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Diamond Mines of the World
India: The most famous diamond mines in India were those of the Golconda region between the Godavari and Krishna rivers in what is today the Eastern state of Andhra Pradesh. Diamonds were discovered in India as early as the 4th century B.C. and were mined in Golconda as well as Landak and Raolconda. For close to 2000 years, this was the only source of diamonds in the world apart from a small, private mine in Borneo. Though the mine is now exhausted, the diamonds found there are held in high regard all over the world for their exceptional brilliance and transparency, and include the famous blue Hope diamond, donated by Harry Winston to the Smithsonian Institution in Washington DC, and the Koh-i-Noor of the Crown Jewels of England.
The origin of the Golconda diamonds begins as long as millions of years ago and as far away as North India when the Tethys Oceanic Crust collided with the Asian Continental plate to form the Himalayan mountain range. The collision of the two continental plates also triggered volcanic activity that created molten igneous rock known as kimberlite, which are carriers of diamonds from deep within the earth. Erosion of the surface rock over millions of years transported these diamonds to their eventual destination in the Golconda region.
One of the few active diamond mines in India is located in the Panna region of Madhya Pradesh and is owned by the National Development Mineral Corporation, a Government of India undertaking. The mines remained closed for two years in the wake of environmental litigation, but the Supreme Court of India in August 2008 allowed the mines to reopen and resume operations under new guidelines.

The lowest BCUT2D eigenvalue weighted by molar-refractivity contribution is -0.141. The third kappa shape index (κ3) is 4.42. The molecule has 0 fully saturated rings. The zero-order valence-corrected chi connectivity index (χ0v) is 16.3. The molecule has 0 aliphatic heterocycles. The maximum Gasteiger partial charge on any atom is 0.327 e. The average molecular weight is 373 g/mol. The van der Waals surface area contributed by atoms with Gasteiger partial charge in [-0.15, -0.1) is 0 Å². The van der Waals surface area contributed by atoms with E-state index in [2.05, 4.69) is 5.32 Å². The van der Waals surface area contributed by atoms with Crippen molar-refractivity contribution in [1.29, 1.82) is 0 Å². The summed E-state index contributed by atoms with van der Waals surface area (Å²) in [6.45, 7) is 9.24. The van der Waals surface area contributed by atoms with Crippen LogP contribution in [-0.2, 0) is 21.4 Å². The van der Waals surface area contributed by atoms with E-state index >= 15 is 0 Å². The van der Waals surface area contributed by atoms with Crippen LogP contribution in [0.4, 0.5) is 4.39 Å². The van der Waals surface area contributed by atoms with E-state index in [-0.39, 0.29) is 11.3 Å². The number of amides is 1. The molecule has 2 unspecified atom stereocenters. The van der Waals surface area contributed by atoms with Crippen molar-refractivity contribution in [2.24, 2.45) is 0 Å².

The other mine currently under operation in India is the Bunder mine operated by mining giant Rio Tinto in the Bundelkhand region of Madhya Pradesh.
South Africa: The earliest known South African diamond was found in 1866 in the Northern Cape Province's capital city Kimberley, and was said to be a 21 carat stone. A large number of hopeful diggers soon flocked to the region in what was known as the diamond rush. The largest company to operate a mine in South Africa at the time was the world famous De Beers Company, the last of whose mines was closed in 2005.
The famous South African diamond mines today are the Baken Diamond mine in the Northern Cape Province and the Venetian and Oaks Diamond mines in the Limpopo province. The Letseng mine, located in the mountainous Kingdom of Lesotho, an independent republic within South Africa, is located 3,100 meters above sea level and is one of the highest diamond mines in the world.
Botswana: The Jwaneng Diamond Mine, located in the Kalahari Desert in South Central Botswana, is one of the richest diamond mines in the world, by value. In 2003 the mine produced 14.3 million rough diamonds, and it has been estimated that the mine will not be exhausted until at least 2032. The other important mine in the region is Orapa, Damtshaa, and Letlhakane.
According to the United Nations, conflict diamonds are '...diamonds that originate from areas controlled by forces or factions opposed to legitimate and internationally recognized governments, and are used to fund military action in opposition to those governments, or in contravention of the decisions of the Security Council.' These diamonds are more commonly referred to as 'blood diamonds' and are particular to the war-torn nations in western and central Africa.
The African nations of Liberia, Angola, Sierra Leone, Democratic Republic of Congo, Republic of Congo, and Ivory Coast saw decades of civil war, instability and power struggles during which insurgents and leaders alike exploited the countries resources to fund widespread violence. The money earned from the sales of the diamonds of these countries was used to finance wars that led to the brutal torture and killings of tens of thousands of innocents and displacement of even more from their homes. Although most of these nations are now at peace, Ivory Coast still remains in a state of turmoil, and there is no official diamond mining carried out in the country. A United Nations Security Council Resolution prohibits the import and export of diamonds from Ivory Coast.